In June 2022, Reed published its first Strategic Plan in seven years. To those unfamiliar, the Strategic Plan is put together by Administrators and Trustees, and aims to set broad goals for Reed to implement over the coming decades. The report discusses a variety of goals which the college intends to pursue — increasing student retention, diversity, career preparation, and faculty support — but one thing that stuck out to us at the Quest was the report’s consideration of gradually growing Reed’s student body over the coming years.
The report observes that Reed is a small college compared to its peers and notes that the college’s small size “encourages community and supports the kind of direct democratic governance processes that we [the Strategic Planning Committee] prefer.” However, there are many valid reasons cited in the report for increasing the size of Reed’s student body. Larger classes are typically more diverse and a larger student body would allow for the inclusion of more academic disciplines at the college. But likely the most pressing fact is that more students means more tuition revenue. Reed currently relies on tuition for the majority of its revenue, making Reed’s poor retention and graduation rates all the more damaging. Making the school bigger could certainly mitigate these financial woes.
Unfortunately, a larger student body wouldn’t make Reed any cheaper. The Strategic Plan also ‘forecasts increasing the price of tuition to balance revenues with expenditures.’
As is acknowledged in the report, consistently increasing the student body would not be without its consequences. We have already seen the effects of a growing student body; Reed’s Class of 2025 is the biggest in the college’s history, with the student body growing by nearly 200 students between the 2020 and 2021 school years. A larger student body would strain the college’s facilities and its ability to guarantee housing for all underclassmen. Shortly before the arrival of last year’s large freshman class, ResLife needed to free up space for 80 more students than expected. Evidently, increasing the student body when on-campus housing occupancy is usually 99% or higher would require some extensive reshuffling.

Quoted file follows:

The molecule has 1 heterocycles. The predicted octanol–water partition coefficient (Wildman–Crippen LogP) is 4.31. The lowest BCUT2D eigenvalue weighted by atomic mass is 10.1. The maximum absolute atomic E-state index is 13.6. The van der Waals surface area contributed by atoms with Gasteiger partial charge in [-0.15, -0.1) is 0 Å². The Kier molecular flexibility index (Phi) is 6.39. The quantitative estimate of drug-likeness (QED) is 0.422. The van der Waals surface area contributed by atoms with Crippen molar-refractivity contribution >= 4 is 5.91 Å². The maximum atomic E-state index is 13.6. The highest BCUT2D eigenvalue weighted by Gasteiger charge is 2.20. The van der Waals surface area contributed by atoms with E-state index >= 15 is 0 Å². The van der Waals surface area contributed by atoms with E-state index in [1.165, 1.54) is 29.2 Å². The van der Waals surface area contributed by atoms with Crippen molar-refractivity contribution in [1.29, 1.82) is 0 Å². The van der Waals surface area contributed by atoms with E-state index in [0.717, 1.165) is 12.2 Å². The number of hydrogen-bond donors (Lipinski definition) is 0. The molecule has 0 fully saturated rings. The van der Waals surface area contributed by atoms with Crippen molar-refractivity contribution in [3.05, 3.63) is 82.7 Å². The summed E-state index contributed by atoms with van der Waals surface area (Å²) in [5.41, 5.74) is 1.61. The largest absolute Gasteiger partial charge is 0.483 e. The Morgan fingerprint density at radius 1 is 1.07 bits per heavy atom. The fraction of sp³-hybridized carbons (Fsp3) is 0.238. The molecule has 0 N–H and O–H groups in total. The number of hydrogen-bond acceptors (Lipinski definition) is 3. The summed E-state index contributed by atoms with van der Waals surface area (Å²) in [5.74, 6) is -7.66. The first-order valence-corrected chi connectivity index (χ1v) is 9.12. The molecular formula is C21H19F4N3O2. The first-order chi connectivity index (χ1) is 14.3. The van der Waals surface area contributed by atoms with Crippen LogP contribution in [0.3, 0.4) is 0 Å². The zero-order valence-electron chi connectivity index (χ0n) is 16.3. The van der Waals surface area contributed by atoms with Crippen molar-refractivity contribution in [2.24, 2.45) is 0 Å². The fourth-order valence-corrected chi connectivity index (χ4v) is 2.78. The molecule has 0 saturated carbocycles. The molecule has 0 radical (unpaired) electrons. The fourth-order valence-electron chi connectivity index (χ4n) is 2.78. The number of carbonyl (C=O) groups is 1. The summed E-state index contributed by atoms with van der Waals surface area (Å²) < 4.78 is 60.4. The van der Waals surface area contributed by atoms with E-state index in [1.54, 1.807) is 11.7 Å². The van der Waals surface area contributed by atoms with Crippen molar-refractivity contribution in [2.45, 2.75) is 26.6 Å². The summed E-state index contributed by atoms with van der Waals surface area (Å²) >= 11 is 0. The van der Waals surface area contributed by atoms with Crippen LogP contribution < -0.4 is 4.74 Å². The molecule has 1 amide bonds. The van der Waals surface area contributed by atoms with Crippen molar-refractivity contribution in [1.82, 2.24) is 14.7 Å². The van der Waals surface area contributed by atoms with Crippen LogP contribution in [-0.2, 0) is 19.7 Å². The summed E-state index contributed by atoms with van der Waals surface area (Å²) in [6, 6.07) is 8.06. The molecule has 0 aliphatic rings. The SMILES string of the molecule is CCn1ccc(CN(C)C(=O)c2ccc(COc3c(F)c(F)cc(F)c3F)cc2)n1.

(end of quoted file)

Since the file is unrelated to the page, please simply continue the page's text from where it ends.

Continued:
On the other hand, Reed’s large incoming classes are perhaps not as dramatic as they seem. Reed’s current student body only has 31 more people than it did in 2018, and whilst the amount of students varies every year, the overall increase in the last five years has been minimal. Despite the fact that there were nearly 1,000 more applicants accepted to Reed in 2021 than in 2018, the student population has been more or less stagnant; the report notes that Reed has “grown more slowly than [its] peers in the past decade.” One explanation for this is Reed’s sub-par retention rate, which the Strategic Plan acknowledges as “[lagging] behind comparable schools in the percentage of students who earn their bachelor’s degree at the college.” The report identifies student retention as “one of the most complex issues facing the college,” and identifies a variety of strategies to implement in the coming years in order to increase student retention.
If you’re curious about Reed’s Strategic Report and want to learn more about the on-campus problems and solutions it identifies, you can read it at: https://www.reed.edu/strategicplanning/assets/downloads/strategic-plan.pdf.